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In The News
July 1, 2016 — by TAYLOR WHITESHARE ARTICLE
According the the Pew Research Center, “64% of American adults own a smartphone of some kind”. I don’t have figures on this next statement, but I’d bet 100% of truckers own a smartphone. OK, maybe not a smartphone since we still have a lot of old-timers out here, but they have a cell phone of some kind. It’s our only link to the outside world.
And when your cell phone is your only link to the world when you’re on the road, it needs to WORK.
I’ve complained before of not having a cell phone signal or internet service. I can’t survive without it. I literally have trouble breathing when my phone doesn’t work. For real. I left my cell phone at a store in the mall last week and as soon as I realized it was gone, I started to hyperventilate in the car. I couldn’t even call to see if they found it because I DIDN’T HAVE MY PHONE. Thankfully, Ed was with me to both calm me down and help me get my phone back.
I do almost everything on my phone these days, as many people do. And I don’t care how many coverage maps you see from these cell phone service providers, there are black holes all over this country. One bar zones. With one bar I can sometimes eke out a text, but I can’t make a call, I can’t stream podcasts, and I can’t play Words With Friends.
My mother constantly says, “What happened??” in an annoyed tone when I lose her mid-sentence. Granted, it’s annoying, but in some areas that’s just how it is. I try to explain to her how some parts of the country don’t have enough cell towers, or sometimes stuff just gets in the way. My cousin is a bigwig with Verizon and once said to me, “Umm, the signal goes through the air. If there’s not a clear shot from one tower to the next, it gets interrupted.” Like in the case of mountains. This is how I’ve explained it to my mother.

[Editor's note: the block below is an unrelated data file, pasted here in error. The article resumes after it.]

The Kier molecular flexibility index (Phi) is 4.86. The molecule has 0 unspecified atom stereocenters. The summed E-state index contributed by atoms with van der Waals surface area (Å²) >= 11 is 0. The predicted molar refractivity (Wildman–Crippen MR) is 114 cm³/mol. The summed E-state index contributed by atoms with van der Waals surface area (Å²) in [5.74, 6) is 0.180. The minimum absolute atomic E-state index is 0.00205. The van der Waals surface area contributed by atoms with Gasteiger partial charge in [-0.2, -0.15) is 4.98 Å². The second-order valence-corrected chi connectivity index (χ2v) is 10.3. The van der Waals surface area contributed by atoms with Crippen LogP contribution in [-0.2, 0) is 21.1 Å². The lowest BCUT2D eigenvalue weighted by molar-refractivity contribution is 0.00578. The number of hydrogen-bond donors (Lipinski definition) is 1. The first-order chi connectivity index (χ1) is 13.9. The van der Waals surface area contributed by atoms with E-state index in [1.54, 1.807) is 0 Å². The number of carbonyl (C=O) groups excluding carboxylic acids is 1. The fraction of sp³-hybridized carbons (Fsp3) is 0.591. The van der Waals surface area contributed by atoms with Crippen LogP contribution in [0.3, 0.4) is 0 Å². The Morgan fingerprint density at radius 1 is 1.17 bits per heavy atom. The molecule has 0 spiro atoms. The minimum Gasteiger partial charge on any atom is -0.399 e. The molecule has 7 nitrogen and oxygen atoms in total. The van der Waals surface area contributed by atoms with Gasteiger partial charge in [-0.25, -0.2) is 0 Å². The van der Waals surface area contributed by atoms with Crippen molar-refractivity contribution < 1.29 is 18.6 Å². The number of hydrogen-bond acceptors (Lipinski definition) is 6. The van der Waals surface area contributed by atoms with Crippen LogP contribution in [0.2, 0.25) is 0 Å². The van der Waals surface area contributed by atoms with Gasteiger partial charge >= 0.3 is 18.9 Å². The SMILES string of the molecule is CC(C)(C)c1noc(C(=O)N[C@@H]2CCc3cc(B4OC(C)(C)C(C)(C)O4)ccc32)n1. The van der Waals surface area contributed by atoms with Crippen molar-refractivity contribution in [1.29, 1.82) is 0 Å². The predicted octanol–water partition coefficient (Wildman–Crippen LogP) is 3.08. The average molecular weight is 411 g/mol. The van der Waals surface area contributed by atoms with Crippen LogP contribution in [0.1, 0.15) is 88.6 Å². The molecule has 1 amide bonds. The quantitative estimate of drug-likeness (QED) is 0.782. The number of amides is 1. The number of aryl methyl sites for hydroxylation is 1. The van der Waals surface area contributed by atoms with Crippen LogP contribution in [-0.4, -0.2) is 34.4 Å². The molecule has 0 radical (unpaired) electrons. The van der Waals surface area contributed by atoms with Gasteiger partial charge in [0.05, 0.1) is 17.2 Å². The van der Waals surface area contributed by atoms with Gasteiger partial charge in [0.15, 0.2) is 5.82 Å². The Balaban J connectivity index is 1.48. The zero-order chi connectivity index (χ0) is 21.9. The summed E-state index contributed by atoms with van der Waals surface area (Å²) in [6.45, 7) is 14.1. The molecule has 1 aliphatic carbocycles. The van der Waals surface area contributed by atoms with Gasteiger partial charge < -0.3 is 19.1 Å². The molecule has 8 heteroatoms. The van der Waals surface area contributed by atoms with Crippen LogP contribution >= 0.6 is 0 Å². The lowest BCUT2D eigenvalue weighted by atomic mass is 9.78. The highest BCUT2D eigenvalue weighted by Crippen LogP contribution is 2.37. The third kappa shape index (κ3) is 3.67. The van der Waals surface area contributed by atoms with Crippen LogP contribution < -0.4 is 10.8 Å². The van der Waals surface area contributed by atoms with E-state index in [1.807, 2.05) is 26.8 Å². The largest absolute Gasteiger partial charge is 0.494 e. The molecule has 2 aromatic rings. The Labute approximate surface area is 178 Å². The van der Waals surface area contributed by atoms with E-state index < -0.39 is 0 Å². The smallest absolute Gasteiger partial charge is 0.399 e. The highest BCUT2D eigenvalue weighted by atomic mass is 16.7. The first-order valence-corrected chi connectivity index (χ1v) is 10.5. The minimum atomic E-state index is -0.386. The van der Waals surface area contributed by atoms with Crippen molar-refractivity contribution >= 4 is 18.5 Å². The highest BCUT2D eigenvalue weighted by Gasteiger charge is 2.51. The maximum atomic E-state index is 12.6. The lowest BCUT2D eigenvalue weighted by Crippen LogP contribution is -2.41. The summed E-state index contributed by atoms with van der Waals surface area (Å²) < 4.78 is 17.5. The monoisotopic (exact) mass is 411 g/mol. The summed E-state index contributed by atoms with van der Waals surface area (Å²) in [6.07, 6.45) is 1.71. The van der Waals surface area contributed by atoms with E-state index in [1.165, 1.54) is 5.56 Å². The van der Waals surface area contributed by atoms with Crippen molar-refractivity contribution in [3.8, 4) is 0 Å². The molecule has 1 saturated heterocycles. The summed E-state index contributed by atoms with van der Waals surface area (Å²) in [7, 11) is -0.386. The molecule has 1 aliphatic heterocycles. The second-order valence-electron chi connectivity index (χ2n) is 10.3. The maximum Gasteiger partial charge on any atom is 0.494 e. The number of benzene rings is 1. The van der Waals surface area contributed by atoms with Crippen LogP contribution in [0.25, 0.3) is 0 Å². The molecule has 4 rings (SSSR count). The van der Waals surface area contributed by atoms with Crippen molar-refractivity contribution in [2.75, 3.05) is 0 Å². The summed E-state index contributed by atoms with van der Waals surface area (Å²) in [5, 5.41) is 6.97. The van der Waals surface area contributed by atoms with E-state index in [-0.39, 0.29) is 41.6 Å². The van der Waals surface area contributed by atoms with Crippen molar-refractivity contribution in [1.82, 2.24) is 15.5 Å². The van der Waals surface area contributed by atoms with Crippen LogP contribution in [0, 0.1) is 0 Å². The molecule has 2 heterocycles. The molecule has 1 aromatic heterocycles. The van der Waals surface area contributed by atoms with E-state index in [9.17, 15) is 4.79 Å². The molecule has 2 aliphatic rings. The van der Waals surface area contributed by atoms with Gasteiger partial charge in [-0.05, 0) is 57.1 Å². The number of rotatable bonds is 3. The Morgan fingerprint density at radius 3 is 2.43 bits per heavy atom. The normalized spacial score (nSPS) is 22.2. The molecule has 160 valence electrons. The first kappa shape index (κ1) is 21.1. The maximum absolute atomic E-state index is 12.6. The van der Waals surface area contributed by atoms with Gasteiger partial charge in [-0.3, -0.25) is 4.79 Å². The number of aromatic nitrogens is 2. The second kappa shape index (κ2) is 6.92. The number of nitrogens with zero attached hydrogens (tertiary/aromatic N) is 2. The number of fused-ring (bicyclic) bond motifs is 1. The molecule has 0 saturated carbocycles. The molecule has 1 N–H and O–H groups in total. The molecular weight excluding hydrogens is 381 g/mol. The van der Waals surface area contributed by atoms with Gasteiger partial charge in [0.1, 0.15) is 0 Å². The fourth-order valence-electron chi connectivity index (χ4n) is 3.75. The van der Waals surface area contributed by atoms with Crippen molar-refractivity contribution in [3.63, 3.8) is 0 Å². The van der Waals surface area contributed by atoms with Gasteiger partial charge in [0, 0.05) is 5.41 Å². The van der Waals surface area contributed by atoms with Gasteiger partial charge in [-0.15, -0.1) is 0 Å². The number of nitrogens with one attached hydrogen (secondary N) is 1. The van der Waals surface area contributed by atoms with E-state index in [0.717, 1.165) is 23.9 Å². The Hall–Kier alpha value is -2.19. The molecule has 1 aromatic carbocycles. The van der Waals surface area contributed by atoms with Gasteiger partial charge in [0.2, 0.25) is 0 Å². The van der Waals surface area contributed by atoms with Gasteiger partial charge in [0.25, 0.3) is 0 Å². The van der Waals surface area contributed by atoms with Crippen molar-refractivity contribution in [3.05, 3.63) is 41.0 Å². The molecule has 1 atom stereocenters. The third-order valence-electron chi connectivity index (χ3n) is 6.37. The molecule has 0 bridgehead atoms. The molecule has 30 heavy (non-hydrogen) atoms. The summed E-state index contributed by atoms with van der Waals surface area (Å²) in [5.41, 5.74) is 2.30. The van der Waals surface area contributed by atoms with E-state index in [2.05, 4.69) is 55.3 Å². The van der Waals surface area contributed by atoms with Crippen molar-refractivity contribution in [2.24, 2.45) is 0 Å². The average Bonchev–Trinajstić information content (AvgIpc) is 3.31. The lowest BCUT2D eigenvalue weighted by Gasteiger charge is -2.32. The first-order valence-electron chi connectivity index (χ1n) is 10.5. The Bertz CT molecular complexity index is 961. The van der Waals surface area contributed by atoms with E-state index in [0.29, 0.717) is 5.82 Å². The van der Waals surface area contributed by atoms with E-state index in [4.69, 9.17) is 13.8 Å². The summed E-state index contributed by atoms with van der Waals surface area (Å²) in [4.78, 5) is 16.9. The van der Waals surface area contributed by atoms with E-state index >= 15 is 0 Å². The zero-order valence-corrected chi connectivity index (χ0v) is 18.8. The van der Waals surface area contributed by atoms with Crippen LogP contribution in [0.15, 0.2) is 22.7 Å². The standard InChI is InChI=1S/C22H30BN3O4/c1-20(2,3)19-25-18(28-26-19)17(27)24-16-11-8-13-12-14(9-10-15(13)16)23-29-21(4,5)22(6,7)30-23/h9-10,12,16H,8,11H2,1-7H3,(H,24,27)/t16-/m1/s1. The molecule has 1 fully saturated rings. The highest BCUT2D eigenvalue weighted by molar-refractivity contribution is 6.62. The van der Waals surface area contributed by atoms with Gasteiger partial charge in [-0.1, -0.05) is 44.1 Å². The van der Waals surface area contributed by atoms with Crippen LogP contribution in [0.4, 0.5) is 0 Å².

Truckers, probably more than anyone, truly understand the frustration of not being able to get a cell or internet signal. Many of us run our businesses entirely by phone and computer. Email is essential. Faxing is still the mode of communication for some offices, so our faxes are set up to come right into our email. And trip paperwork needs to be scanned and sent in weekly.
There are some parts of the country you just know you’re not going to get a signal – the hills of West Virginia, the loneliest road in Nevada, the Deliverance woods of Northern Georgia.
On this run – Arizona to Oklahoma and back – there are several one bar zones. After a while you just get to know where they are. You say to the person on the other end of the phone, “Oh, crap, I’m going into a bad cellphone area.” or, “If I lose you, I’ll call you back.”
The installation was easy. Easy because a) I didn’t do it, and b) it took Ed less than two hours. He’s meticulous about electronic gadgets and can spend hours fiddling with them, so watching him install this quickly and effortlessly scored some points. The installation guide was very straight forward and easy to follow, so you don’t have to be a gadget guru to get this thing up and running.
In the short amount of time we’ve been able to test this, we definitely think the antenna has boosted our signal strength – at least in the areas we’ve had the weakest connections.
As I’ve mentioned in previous posts, we’re on a dedicated run right now so the real test will be when we get back over the road and hit all corners of the country. I’m looking forward to getting a boost in the places we need it most!
If you’d like to purchase your own booster, you can do so HERE.
Originally seen on The Daily RantSHARE ARTICLE
TAGS: cell phone signal booster, Drive 4G-X OTR, weBoost